An eyewitness account of 1783:
“This past week, and the two prior to it, more poison fell from the sky than words can describe: ash, volcanic hairs, rain full of sulphur and saltpeter, all of it mixed with sand. The snouts, nostrils, and feet of livestock grazing or walking on the grass turned bright yellow and raw. All water went tepid and light blue in color and gravel slides turned gray. All the earth’s plants burned, withered and turned gray, one after another, as the fire increased and neared the settlements.” ~ Séra (Reverend) Jón Steingrímsson (1728-1791)
This quote is from the book, Fires of the Earth, a very interesting and unique eye-witness account by Séra Jón about the eight dreadful and terrifying months where over 130 volcanic fissures erupted. This horrible eight-month period began 08 Jun 1783 and ended 07 Feb 1784.
Our Icelandic ancestors survived one of the greatest natural disasters of all time. On that Sunday at 9 am, the Laki craters (Lakagígar) began erupting and this natural catastrophe severely threatened the lives of our ancestors. People throughout the world were affected by the eruptions but Iceland was hit the hardest. At the end of 1785, about one-fifth of Iceland’s population had died - mostly from starvation. The water and feed for the animals were ruined. About 80% of the sheep and 50% of the cattle and horses died from famine and poisoning. Séra Jón died seven years after the eruptions ceased at 63 years of age.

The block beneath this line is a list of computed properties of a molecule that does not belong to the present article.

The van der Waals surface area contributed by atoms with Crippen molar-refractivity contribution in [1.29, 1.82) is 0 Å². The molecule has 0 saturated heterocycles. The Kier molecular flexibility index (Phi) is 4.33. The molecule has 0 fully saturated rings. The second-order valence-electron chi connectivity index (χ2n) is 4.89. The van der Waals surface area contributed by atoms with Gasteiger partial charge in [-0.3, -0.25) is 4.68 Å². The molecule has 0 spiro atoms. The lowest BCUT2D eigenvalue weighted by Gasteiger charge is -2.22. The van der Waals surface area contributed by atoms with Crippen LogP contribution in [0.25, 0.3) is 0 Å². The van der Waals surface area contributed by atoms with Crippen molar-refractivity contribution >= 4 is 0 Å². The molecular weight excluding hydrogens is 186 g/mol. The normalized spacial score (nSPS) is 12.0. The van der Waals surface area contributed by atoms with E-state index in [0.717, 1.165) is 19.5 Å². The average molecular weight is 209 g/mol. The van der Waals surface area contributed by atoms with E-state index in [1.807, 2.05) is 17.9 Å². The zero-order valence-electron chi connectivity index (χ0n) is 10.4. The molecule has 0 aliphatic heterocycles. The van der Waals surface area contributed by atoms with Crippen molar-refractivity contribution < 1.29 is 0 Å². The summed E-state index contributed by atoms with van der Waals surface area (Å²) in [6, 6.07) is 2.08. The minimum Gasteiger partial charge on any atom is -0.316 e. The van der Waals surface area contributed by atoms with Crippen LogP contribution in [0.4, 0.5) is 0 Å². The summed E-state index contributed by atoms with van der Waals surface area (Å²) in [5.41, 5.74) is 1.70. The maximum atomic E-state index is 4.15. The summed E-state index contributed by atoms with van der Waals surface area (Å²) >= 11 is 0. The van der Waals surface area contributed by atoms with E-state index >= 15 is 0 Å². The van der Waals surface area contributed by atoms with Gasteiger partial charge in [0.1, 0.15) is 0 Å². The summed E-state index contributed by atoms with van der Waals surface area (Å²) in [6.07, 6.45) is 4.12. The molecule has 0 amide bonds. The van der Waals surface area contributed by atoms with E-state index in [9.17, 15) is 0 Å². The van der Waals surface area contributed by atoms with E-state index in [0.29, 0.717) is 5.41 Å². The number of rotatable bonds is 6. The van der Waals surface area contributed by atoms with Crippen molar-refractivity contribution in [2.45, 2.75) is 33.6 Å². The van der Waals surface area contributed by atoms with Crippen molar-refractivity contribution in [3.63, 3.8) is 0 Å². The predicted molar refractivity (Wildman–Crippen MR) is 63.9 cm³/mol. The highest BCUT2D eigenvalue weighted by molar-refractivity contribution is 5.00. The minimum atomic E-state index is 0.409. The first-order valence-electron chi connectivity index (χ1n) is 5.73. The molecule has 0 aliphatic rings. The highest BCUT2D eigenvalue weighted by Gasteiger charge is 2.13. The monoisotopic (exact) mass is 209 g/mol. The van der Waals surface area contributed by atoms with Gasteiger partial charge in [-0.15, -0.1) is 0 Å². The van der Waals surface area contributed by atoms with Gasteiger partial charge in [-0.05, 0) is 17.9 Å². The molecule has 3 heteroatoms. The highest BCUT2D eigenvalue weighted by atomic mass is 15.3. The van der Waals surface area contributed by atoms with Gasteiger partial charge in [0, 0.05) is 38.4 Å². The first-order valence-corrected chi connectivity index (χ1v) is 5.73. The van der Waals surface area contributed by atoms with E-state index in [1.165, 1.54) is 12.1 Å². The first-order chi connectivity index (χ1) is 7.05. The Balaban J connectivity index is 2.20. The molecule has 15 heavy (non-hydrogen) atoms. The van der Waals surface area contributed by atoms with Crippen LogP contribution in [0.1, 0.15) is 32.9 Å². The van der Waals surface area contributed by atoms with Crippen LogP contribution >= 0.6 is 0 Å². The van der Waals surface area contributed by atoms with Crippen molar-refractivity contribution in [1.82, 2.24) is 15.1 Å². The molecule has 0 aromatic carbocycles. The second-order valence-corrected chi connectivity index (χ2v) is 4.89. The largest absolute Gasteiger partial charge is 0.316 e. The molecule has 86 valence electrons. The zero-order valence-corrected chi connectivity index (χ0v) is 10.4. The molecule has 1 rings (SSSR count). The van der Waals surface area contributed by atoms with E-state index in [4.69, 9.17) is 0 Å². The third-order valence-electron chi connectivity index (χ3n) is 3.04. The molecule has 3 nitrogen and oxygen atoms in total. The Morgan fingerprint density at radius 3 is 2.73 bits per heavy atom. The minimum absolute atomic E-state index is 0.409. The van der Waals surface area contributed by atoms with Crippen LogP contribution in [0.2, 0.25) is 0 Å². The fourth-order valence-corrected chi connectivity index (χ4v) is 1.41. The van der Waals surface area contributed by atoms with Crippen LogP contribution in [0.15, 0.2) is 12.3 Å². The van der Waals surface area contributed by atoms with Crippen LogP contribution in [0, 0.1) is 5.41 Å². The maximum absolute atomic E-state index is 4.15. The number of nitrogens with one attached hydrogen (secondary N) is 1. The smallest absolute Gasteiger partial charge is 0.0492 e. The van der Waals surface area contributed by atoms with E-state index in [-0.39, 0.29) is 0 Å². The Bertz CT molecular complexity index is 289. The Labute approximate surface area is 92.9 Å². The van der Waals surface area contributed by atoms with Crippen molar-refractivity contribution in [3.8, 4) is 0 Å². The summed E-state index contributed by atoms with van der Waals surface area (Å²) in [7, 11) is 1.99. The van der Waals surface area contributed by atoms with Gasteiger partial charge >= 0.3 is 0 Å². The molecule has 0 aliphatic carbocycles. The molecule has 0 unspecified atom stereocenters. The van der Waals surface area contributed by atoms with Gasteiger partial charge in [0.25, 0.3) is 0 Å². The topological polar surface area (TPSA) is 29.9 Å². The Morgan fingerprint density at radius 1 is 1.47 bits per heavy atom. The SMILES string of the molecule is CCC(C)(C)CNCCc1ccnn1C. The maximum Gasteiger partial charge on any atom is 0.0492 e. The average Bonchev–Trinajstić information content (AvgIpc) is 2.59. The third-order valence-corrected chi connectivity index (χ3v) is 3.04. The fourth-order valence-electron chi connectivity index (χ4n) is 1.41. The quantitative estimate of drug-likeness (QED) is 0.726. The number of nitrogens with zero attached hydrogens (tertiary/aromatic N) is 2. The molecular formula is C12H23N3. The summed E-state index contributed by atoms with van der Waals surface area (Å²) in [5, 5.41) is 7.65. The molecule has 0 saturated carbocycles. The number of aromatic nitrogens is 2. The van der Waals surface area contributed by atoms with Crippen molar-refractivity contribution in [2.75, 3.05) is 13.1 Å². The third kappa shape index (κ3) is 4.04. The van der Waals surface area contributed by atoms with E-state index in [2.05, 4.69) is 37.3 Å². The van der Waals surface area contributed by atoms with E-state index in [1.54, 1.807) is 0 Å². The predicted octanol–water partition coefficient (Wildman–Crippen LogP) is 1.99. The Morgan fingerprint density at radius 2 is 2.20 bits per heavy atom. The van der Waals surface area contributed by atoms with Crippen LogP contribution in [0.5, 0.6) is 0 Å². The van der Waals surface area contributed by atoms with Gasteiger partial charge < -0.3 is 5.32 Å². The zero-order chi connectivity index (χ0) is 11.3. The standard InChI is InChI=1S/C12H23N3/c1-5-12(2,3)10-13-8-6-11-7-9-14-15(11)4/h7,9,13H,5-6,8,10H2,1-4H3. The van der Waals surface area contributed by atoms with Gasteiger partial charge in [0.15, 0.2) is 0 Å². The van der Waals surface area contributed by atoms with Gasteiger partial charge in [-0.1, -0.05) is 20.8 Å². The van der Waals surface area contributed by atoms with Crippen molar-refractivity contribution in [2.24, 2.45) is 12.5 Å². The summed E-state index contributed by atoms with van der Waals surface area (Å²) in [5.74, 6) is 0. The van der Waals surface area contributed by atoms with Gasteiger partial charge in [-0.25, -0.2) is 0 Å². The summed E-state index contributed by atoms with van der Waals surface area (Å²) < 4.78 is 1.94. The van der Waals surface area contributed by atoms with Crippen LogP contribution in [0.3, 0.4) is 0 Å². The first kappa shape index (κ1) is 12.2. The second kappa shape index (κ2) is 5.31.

At the time of the eruptions, Iceland was under Danish rule. The Danish leaders suggested that everyone evacuate. The Icelanders would not hear of it and totally disregarded the Danish king´s offer.
You can discover your ancestors in the Icelandic Roots Genealogy Database and find out where they were living and how your family was affected by the eruptions. The website uses cutting-edge software and the comprehensive site includes people of Icelandic descent from around the world, Photos, Histories, Documents, Links to Cemeteries, Interactive Maps, Research Assistance, and much more.